By Rebecca McLaughlin
When it comes to giving reasons for our faith, we Christians are playing far too defensive a game.
We’ve believed that Christianity is declining. It isn’t. We’ve assumed Christianity can’t stand up in the university. It can. Too many of us think Christianity is threatened by diversity. It never has been. And too few of us think Christian sexual ethics are sustainable in the modern world. They are. On these and many other fronts, we have conceded far more ground to secularism than it deserves.
But we’ve also been playing too aggressive a game. We’ve majored on point-scoring and culture-warring, when the Bible calls us to “gentleness and respect” (1 Pet. 3:15). We’ve propagated weak arguments without listening to real experts. And we’ve blindly stepped out into cultural traffic, rather than taking our lead from those with the credibility to speak.
If we are to be faithful in this cultural moment, we must be neither retreaters nor attackers, neither (needlessly) defensive nor (faithlessly) aggressive. Instead, we must go on a “gentle offensive.” Here are five things that will help.
1. Know Our Moment
Forty years ago, sociologists predicted religious decline. Modernization had bred secularization in Western Europe, and where Western Europe led (so the logic went), the rest of the world would follow.
But that prophecy failed.
In the West, religious identification has certainly declined and looks set to decline further. But the rest of the world has not followed suit. In the next 40 years, Christianity is set to remain the world’s largest belief system, claiming 32 percent of the global population (a 1 percent increase over its current share), while Islam is expected to grow substantially from 24 percent to 31 percent. Meanwhile, the portion of humanity that does not identify with any particular religion (including atheists, agnostics, and “nones”) is set to decline from 16 percent to 13 percent. Indeed, if China swings toward Christianity as rapidly as some experts expect, the non-religious category could shrink even more, and the proportion of Christians would increase.
To the surprise of many in the Western academy, the question for the next generation is not, “How soon will religion die out?” but “Christianity or Islam?”
2. Level the Playing Field
The New Atheists claimed that religion poisons everything. This warps the thinking of our secular friends, but it doesn’t line up with the facts. A large body of empirical evidence shows that regular religious participation is good for individuals and good for society. In America, those who attend church weekly or more are 20 percent to 30 percent less likely to die over a 15-year period, suffer less from depression, are less likely to commit suicide, and are less likely to divorce.
We all know the health benefits of exercise, quitting smoking, and eating more fruits and vegetables. But it turns out that going to church at least once a week is correlated with equivalently good health outcomes to any of these! And the benefits extend to others. In his 2018 book The Character Gap: How Good Are We?, philosopher Christian Miller observes that “literally hundreds of studies” link religious participation with better moral outcomes. In North America, regular service attenders donate 3.5 times the money given by their nonreligious counterparts per year and volunteer more than twice as much. Meanwhile, levels of domestic violence in a U.S. sample were almost twice as high for men who didn’t attend church versus those who attended once a week or more, and religious participation has also been linked to lower rates for 43 other crimes.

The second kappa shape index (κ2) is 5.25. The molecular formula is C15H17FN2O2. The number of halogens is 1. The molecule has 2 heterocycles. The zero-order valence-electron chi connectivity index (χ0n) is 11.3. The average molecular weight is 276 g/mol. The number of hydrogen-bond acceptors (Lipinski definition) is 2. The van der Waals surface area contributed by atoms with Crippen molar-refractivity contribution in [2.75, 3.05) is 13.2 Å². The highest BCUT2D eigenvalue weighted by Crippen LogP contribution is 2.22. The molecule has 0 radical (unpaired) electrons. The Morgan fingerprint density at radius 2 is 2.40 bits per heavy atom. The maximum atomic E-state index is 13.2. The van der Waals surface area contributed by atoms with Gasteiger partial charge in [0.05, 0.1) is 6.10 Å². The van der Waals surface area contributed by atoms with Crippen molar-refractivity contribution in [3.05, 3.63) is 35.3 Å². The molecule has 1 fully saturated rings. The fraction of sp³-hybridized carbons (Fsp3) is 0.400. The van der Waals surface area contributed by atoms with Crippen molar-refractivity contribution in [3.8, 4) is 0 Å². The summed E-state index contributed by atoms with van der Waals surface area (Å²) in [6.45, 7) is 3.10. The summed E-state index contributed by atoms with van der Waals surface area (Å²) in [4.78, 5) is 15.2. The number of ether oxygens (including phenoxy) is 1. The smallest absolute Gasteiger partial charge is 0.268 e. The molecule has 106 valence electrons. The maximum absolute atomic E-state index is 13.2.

Many of these effects aren’t exclusive to Christianity, but they give the lie to the idea that secularization is good for society. Why have we heard a different message? As atheist social psychologist Jonathan Haidt warns, “You can’t use the New Atheists as your guide” on these matters, because “the new atheists conduct biased reviews of the literature and conclude that there is no good evidence on any benefits except the health benefits of religion.”
3. Reclaim Diversity
Celebration of diversity is a core secular liberal value. But when it comes to diversity, the cards are firmly in our hands. Christianity is the most culturally and ethnically diverse belief system in the world. Further, as we look at the demographics of Christianity in North America, two themes stand out. First, people of color are far more likely to be religious than whites are. Across every index of Christian participation, black Americans poll substantially higher than whites—often by as much as 20 percentage points—while Latino Americans are also more likely than whites to identify as Christians. Second, in line with global trends, women are significantly more likely to be active Christians than men are. The gender gap is smaller than the racial gap. Black American men are more religious than white American women. But it’s still significant. Conversely, among American atheists white men are overrepresented.
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Source: Church Leaders